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The Builds table in the Analytics dashboard includes a metric, Efficiency, that indicates the level of parallelization achieved by the tests in each build. This topic will help you interpret that metric to achieve greater efficiency in your build process.
The Efficiency metric is expressed as a percentage because it is based on how long the build took to run as compared to the duration of the longest test within it. For example, let's say that Build A contains four tests with these run times:
In this build, T2 would serve as the benchmark test because it takes the longest to run at 60 seconds. If the entire build takes 60 seconds to run, then it has achieved full efficiency, because all the tests are running in parallel, and the Efficiency metric would be 100%.
Consider another example, Build B:
In this example, T4 would serve as the benchmark for the build efficiency, because it takes the longest to run at 45 seconds. However, as described in the next section, given that the majority of the tests in this build take less than 30 seconds to run, the overall efficiency of this build could be greatly improved by reducing the run times of T4 and possibly T5.
If the Efficiency metric for a build is less than 100%, that means that the entire build took longer to run than the longest test within it. For example, if the build used as the benchmarking example ran for 115 seconds instead of 60, then it's efficiency would be around 52%. The range of this percentage indicates the degree of parallelization achieved by the tests in your build. There are several ways to improve the efficiency of your builds that are outlined in Best Practices for Running Tests. Depending on the efficiency rating of your test, there are some specific steps you can take to get started.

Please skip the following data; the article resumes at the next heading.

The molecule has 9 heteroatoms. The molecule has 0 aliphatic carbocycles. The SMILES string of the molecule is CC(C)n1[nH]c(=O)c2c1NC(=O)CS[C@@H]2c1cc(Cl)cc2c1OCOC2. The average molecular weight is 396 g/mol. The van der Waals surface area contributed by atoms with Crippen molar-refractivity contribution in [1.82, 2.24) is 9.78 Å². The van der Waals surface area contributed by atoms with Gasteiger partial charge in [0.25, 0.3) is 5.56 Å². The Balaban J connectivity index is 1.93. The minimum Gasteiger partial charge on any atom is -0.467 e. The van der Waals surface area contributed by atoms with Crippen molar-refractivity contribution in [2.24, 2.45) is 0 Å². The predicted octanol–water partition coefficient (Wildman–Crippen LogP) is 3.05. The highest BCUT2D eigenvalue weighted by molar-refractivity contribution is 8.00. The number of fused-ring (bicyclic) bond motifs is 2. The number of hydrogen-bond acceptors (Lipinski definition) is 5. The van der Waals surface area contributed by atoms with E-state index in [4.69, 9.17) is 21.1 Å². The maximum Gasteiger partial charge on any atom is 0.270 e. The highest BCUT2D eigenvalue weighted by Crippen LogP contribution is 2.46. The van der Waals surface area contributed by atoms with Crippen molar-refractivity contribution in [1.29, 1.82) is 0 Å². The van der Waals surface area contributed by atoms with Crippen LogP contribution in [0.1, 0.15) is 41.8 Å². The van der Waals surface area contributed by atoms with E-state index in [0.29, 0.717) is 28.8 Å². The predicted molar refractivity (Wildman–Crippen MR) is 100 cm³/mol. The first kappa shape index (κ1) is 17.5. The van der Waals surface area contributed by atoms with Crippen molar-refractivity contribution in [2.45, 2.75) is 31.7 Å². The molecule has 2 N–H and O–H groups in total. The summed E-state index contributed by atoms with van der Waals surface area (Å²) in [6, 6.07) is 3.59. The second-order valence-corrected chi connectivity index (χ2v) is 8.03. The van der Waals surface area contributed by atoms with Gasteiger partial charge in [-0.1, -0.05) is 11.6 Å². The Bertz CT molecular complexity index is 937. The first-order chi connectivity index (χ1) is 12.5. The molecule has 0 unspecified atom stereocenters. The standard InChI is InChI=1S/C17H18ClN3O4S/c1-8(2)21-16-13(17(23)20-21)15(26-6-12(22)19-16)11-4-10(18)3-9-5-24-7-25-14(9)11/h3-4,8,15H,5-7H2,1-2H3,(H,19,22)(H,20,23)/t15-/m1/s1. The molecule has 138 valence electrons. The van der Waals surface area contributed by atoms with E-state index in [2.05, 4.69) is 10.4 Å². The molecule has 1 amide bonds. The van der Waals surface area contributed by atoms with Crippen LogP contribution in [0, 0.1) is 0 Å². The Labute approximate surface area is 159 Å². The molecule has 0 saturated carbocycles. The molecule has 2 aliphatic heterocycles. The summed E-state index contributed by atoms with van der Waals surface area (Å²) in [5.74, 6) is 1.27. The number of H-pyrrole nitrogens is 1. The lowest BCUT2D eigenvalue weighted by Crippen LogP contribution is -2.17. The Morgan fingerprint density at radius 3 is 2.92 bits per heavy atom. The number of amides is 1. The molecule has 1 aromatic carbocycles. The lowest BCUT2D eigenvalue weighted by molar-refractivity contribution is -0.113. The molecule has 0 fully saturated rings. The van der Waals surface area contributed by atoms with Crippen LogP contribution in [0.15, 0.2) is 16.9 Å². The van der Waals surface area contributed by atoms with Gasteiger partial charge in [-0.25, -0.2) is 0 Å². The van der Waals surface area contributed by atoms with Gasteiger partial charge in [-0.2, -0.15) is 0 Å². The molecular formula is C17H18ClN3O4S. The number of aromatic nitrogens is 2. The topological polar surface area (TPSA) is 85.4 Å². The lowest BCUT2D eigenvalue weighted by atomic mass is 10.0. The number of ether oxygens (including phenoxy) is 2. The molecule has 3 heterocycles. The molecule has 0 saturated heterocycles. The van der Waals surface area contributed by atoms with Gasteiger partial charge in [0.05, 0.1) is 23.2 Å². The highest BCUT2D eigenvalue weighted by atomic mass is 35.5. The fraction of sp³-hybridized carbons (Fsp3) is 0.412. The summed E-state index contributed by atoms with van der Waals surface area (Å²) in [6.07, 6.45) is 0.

|Efficiency||Degree of Parallelization||Calculation|
|0%||Sequential||The build took as long to run as the total run times of all the tests within it, which means that the tests ran in sequential order. You should consider using a test framework to run your tests in parallel.|
|1 - 90%||Semi-parallel||The build took less time to run than the total run times of all the tests within it, which means that some tests ran in parallel and some ran in sequential order. You should follow the best practice of keeping your tests small, atomic, and autonomous to make sure they aren't dependent on one another to complete before they can execute.|
|91 - 100%||Parallel||The build took approximately the same amount of time to run as the longest test within it, meaning that most, if not all, the tests ran in parallel. To improve the overall efficiency of your build you should look at breaking down long-running tests into smaller, shorter tests. In the benchmarking example for Build A, if T2 could be broken down into two tests that ran for 30 seconds each, you would improve the efficiency of that build by 25%, since now the longest running test within it takes 45 seconds.|